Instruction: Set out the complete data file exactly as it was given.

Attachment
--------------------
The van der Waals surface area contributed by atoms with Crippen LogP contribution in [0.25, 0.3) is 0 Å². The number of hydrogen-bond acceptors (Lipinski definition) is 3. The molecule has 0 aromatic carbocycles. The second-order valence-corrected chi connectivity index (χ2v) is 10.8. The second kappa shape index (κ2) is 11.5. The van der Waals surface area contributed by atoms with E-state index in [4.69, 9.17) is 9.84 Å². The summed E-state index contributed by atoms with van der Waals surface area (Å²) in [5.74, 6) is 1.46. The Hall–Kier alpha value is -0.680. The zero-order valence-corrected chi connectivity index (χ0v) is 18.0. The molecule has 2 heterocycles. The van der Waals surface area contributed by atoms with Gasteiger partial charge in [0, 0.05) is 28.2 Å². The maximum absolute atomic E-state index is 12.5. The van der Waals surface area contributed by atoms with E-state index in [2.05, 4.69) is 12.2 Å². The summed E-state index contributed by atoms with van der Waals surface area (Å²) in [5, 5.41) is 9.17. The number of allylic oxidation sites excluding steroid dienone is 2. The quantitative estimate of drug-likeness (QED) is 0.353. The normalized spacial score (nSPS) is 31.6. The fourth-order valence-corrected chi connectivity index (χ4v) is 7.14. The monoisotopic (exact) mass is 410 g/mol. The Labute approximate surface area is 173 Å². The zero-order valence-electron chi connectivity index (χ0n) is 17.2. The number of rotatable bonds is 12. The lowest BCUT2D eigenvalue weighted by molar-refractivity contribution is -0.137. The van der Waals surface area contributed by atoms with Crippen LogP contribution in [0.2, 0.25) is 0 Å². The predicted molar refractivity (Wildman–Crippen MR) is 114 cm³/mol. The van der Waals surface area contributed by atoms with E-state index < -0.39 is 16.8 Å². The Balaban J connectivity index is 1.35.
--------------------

The van der Waals surface area contributed by atoms with Crippen LogP contribution in [0.25, 0.3) is 0 Å². The number of hydrogen-bond acceptors (Lipinski definition) is 3. The molecule has 0 aromatic carbocycles. The second-order valence-corrected chi connectivity index (χ2v) is 10.8. The second kappa shape index (κ2) is 11.5. The van der Waals surface area contributed by atoms with E-state index in [4.69, 9.17) is 9.84 Å². The summed E-state index contributed by atoms with van der Waals surface area (Å²) in [5.74, 6) is 1.46. The Hall–Kier alpha value is -0.680. The zero-order valence-corrected chi connectivity index (χ0v) is 18.0. The molecule has 2 heterocycles. The van der Waals surface area contributed by atoms with Gasteiger partial charge in [0, 0.05) is 28.2 Å². The maximum absolute atomic E-state index is 12.5. The van der Waals surface area contributed by atoms with E-state index in [2.05, 4.69) is 12.2 Å². The summed E-state index contributed by atoms with van der Waals surface area (Å²) in [5, 5.41) is 9.17. The number of allylic oxidation sites excluding steroid dienone is 2. The quantitative estimate of drug-likeness (QED) is 0.353. The normalized spacial score (nSPS) is 31.6. The fourth-order valence-corrected chi connectivity index (χ4v) is 7.14. The monoisotopic (exact) mass is 410 g/mol. The Labute approximate surface area is 173 Å². The zero-order valence-electron chi connectivity index (χ0n) is 17.2. The number of rotatable bonds is 12. The lowest BCUT2D eigenvalue weighted by molar-refractivity contribution is -0.137. The van der Waals surface area contributed by atoms with Crippen LogP contribution in [0.2, 0.25) is 0 Å². The predicted molar refractivity (Wildman–Crippen MR) is 114 cm³/mol. The van der Waals surface area contributed by atoms with E-state index < -0.39 is 16.8 Å². The Balaban J connectivity index is 1.35.